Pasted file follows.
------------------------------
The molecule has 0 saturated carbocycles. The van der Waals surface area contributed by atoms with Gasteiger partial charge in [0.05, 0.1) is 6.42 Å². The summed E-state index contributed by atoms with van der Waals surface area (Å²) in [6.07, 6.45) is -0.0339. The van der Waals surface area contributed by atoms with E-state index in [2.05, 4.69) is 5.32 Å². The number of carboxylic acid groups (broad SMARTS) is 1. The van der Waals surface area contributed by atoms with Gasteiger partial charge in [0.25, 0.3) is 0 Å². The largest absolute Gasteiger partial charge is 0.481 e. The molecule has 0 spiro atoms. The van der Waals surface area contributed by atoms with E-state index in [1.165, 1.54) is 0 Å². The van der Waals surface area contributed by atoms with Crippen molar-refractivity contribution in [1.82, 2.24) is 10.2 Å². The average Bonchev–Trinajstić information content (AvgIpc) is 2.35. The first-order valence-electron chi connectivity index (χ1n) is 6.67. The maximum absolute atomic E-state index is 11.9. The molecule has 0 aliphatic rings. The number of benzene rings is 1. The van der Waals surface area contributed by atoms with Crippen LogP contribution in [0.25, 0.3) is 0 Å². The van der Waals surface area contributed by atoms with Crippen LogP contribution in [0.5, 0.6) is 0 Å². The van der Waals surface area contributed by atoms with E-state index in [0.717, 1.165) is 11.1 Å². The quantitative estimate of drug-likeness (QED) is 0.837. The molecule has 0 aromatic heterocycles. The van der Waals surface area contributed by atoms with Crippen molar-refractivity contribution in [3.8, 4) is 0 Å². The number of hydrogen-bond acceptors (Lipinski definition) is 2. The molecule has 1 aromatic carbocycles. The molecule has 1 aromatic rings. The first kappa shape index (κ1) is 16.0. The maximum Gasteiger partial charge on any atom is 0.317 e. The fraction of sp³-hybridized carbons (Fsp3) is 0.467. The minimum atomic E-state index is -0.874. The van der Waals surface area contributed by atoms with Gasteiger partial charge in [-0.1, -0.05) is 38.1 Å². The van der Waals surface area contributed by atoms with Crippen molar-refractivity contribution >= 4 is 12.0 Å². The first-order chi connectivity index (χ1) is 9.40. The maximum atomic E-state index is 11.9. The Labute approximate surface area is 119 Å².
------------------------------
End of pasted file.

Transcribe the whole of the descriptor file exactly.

The molecule has 0 saturated carbocycles. The van der Waals surface area contributed by atoms with Gasteiger partial charge in [0.05, 0.1) is 6.42 Å². The summed E-state index contributed by atoms with van der Waals surface area (Å²) in [6.07, 6.45) is -0.0339. The van der Waals surface area contributed by atoms with E-state index in [2.05, 4.69) is 5.32 Å². The number of carboxylic acid groups (broad SMARTS) is 1. The van der Waals surface area contributed by atoms with Gasteiger partial charge in [0.25, 0.3) is 0 Å². The largest absolute Gasteiger partial charge is 0.481 e. The molecule has 0 spiro atoms. The van der Waals surface area contributed by atoms with E-state index in [1.165, 1.54) is 0 Å². The van der Waals surface area contributed by atoms with Crippen molar-refractivity contribution in [1.82, 2.24) is 10.2 Å². The average Bonchev–Trinajstić information content (AvgIpc) is 2.35. The first-order valence-electron chi connectivity index (χ1n) is 6.67. The maximum absolute atomic E-state index is 11.9. The molecule has 0 aliphatic rings. The number of benzene rings is 1. The van der Waals surface area contributed by atoms with Crippen LogP contribution in [0.25, 0.3) is 0 Å². The van der Waals surface area contributed by atoms with Crippen LogP contribution in [0.5, 0.6) is 0 Å². The van der Waals surface area contributed by atoms with E-state index in [0.717, 1.165) is 11.1 Å². The quantitative estimate of drug-likeness (QED) is 0.837. The molecule has 0 aromatic heterocycles. The van der Waals surface area contributed by atoms with Crippen molar-refractivity contribution in [3.8, 4) is 0 Å². The number of hydrogen-bond acceptors (Lipinski definition) is 2. The molecule has 1 aromatic carbocycles. The molecule has 1 aromatic rings. The first kappa shape index (κ1) is 16.0. The maximum Gasteiger partial charge on any atom is 0.317 e. The fraction of sp³-hybridized carbons (Fsp3) is 0.467. The minimum atomic E-state index is -0.874. The van der Waals surface area contributed by atoms with Gasteiger partial charge in [-0.1, -0.05) is 38.1 Å². The van der Waals surface area contributed by atoms with Crippen molar-refractivity contribution >= 4 is 12.0 Å². The first-order chi connectivity index (χ1) is 9.40. The maximum atomic E-state index is 11.9. The Labute approximate surface area is 119 Å².